Dermoscopy – Visualising Skin Details

Feroze Kaliyadana

a. Department of Dermatology, King Faisal University, Saudi Arabia, Email:

Most dermatological conditions are diagnosed by simple inspection of the skin lesions with the naked eye or with a hand lens. Cases with diagnostic difficulty often are resolved by a skin biopsy, which though a minor procedure, is still invasive.  Dermoscopy is one of the newer non-invasive techniques used in the diagnosis of dermatological conditions.

Dermoscopy is also known by various other names like Dermatoscopy, Epiluminescence Microscopy, Surface Microscopy, and Incident Light Microscopy.  Dermoscopy essentially was used as an in vivo noninvasive technique for the evaluation of pigmented lesions of the skin, with the aim of early detection and triage of melanoma. In the case of melanoma, it helps both by early treatment of necessary cases and by avoiding unnecessary biopsies and excisions in benign conditions.1

Figure 1. Handheld dermocsope with camera

Figure 1. Handheld dermocsope with camera

Dermoscopy is done using a device similar to an otoscope, which generates a beam of light that falls on the cutaneous surface.  A gel like fluid is placed at the interface between the skin and the dermoscope’s glass slide.  This prevents reflection from the stratum corneum, allowing clear visualization of characteristic features produced by the presence of haemoglobin and melanin in the various skin layers.

Polarized Light Dermoscopes are also available with the advantages that these do not require the use of fluid interfaces.  Many of the newer hybrid compact dermoscopes have both contact and polarized light modes.

Figure 2. Handheld dermocsopy for studying nail fold capillary patterns in collagen vascular diseases

Figure 2. Handheld dermocsopy for studying nail fold capillary patterns in collagen vascular diseases

The usual magnification provided by common hand held dermoscopes is 10x (Figure 1). Sophisticated video-dermoscopy equipments are available with much higher magnifications.  These can be used in the studying nail fold capillary patters in the context of connective tissue disorders (Figure 2).2   Some companies have developed complex dermoscopy equipment with sophisticated camera attachments and software, which can be used to map the skin of the whole body, with the data being stored in a standardized format for easy follow up  of the patient. Adapters are also available which can enable hand held dermoscopes to be attached to smart phones, thus making the imaging and data storage procedure even more easy.

Figure 3a.  Clinical photograph of a wart

Figure 3a. Clinical photograph of a wart

Other than melanocytic nevi and melanoma, specific dermoscopic patterns were highlighted in other conditions like hemangiomas, basal cell carcinoma, seborrheic keratosis, actinic keratosis, Bowen’s disease, squamous cell carcinoma etc. and even infections and infestations like scabies and warts (Figure 3a & 3b).2,3,4,5  Recently more researchers have started exploring the use of dermoscopy in

Figure 3b. Dermocsopic image of the same lesion

Figure 3b. Dermocsopic image of the above lesion

the application related to common skin disorders like psoriasis, vitiligo, infections and infestations  in the context of both diagnosis and response to treatment as well as prediction of relapse.  Another area where the use of dermoscopy is increasing is in the diagnosis of hair disorders (trichoscopy).  The changes that are observed on dermoscopy of different hair conditions are very specific.   Allopecia areata produces yellow dots, Lichen Planopilaris shows peripheral peripilar casts and androgenetic alopecia shows peripilar brown depressions.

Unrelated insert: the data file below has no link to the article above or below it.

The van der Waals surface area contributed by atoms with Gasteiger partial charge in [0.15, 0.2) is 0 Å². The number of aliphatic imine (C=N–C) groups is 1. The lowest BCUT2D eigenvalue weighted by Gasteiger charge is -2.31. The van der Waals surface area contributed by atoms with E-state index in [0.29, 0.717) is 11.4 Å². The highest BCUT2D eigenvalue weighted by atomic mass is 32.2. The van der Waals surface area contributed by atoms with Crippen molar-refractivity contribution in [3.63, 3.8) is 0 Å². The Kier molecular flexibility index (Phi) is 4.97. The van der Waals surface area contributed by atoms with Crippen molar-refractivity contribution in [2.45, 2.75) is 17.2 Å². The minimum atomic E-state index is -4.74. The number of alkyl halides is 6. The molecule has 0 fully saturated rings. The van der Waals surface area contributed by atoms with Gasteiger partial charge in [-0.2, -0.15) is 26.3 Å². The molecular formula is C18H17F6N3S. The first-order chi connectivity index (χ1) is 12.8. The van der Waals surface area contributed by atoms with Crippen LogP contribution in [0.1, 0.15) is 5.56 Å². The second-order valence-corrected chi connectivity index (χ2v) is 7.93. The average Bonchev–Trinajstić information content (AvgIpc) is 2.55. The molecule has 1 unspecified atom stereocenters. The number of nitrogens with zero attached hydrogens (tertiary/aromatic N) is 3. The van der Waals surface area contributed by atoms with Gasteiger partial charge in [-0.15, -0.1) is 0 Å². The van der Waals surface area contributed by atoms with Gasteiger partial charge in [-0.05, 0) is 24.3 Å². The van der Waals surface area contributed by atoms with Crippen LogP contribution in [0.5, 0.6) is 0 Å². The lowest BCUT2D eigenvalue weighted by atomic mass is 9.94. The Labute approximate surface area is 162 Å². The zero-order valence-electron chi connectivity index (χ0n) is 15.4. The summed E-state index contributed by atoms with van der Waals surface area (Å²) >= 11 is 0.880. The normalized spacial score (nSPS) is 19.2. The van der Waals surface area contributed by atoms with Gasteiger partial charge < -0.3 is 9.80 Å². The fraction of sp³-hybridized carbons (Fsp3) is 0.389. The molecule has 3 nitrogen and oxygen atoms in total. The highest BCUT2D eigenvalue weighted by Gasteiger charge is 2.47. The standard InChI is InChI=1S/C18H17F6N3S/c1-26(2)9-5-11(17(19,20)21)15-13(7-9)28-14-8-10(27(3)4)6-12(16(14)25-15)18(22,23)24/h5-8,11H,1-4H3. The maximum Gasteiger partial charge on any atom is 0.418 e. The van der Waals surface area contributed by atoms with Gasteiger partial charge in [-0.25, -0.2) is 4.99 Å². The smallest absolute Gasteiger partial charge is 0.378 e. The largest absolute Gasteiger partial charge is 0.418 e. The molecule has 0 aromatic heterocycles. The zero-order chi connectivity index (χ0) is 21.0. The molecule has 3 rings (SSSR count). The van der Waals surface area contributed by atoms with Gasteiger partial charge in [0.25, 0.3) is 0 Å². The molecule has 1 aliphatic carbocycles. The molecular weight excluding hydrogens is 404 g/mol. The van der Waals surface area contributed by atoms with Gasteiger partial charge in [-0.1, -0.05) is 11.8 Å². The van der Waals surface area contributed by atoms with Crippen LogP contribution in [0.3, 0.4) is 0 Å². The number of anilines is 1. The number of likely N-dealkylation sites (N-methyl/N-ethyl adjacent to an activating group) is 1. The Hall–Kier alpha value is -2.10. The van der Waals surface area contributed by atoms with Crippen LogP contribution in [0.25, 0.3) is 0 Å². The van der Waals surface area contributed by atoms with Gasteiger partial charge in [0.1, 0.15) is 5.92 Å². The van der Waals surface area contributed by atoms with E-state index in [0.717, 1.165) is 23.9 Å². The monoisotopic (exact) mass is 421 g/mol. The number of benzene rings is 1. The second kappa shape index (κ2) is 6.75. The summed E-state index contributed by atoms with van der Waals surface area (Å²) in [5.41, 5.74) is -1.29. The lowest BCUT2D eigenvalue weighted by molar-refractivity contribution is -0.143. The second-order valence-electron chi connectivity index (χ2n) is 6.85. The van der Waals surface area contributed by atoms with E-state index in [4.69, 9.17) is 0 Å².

Figure 4. Dermoscopy of alopecia areata showing yellow dots, black dots, broken hairs, short vellus hair and tapering hai

Figure 4. Dermoscopy of alopecia areata showing yellow dots, black dots, broken hairs, short vellus hair and tapering hair

Structural defects like monilethrix can also be demonstrated using this technique (Figure 4).6   It is likely that in future the hand held dermoscope will  be a standard tool in the hands of the dermatologist to improve diagnostic efficacy in all types of skin lesions..

Good hand held dermoscopes with camera attachments can cost about Rs 50,000.  Cheaper alternative have been suggested by some authors like using a simple Jeweler’s loupe with 10X magnification and an inbuilt LED light. Here a fluid interface is necessary (alcohol gel being the preferred dermoscopy fluid). While such cheaper devices cannot compare to the quality of standard dermoscope, such modifications could be valuable in teaching basic dermoscopy concepts to dermatology residents in India.4

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  1. Carli P, De Giorgi V, Soyer HP, Stante M, Mannone F, Giannotti B. Dermatoscopy in the diagnosis of pigmented skin lesions: a new semiology for the dermatologist. J Eur Acad Dermatol Venereol 2000; 14:353–69.
  2. Campos-do-Carmo G, Ramos-e-Silva M. Dermoscopy: basic concepts. Int J Dermatol 2008; 47:712-19.
  3. Zalaudek I, Giacomel J, Cabo H, Di Stefani A, Ferrara G, Hofmann-Wellenhof R, et al. Entodermoscopy: a new tool for diagnosing skin infections and infestations. Dermatology 2008; 216: 14–23.
  4. Kaliyadan F. Using a simple Jeweler’s loupe as a dermoscopic instrument. Indian J Dermatol Venereol Leprol 2011;77:617-20
  5. Zalaudek I, Docimo G, Argenziano G. Using dermoscopic criteria and patient-related factors for the management of pigmented melanocytic nevi. Arch Dermatol 2009; 145:816-26.
  6. Ashique K T, Kaliyadan F. Clinical photography for trichology practice: Tips and tricks. Int J Trichol 2011;3:7-13

Author Information

Feroze Kaliyadan, Department of Dermatology, King Faisal University, Saudi Arabia

Conflict of Interest

None declared


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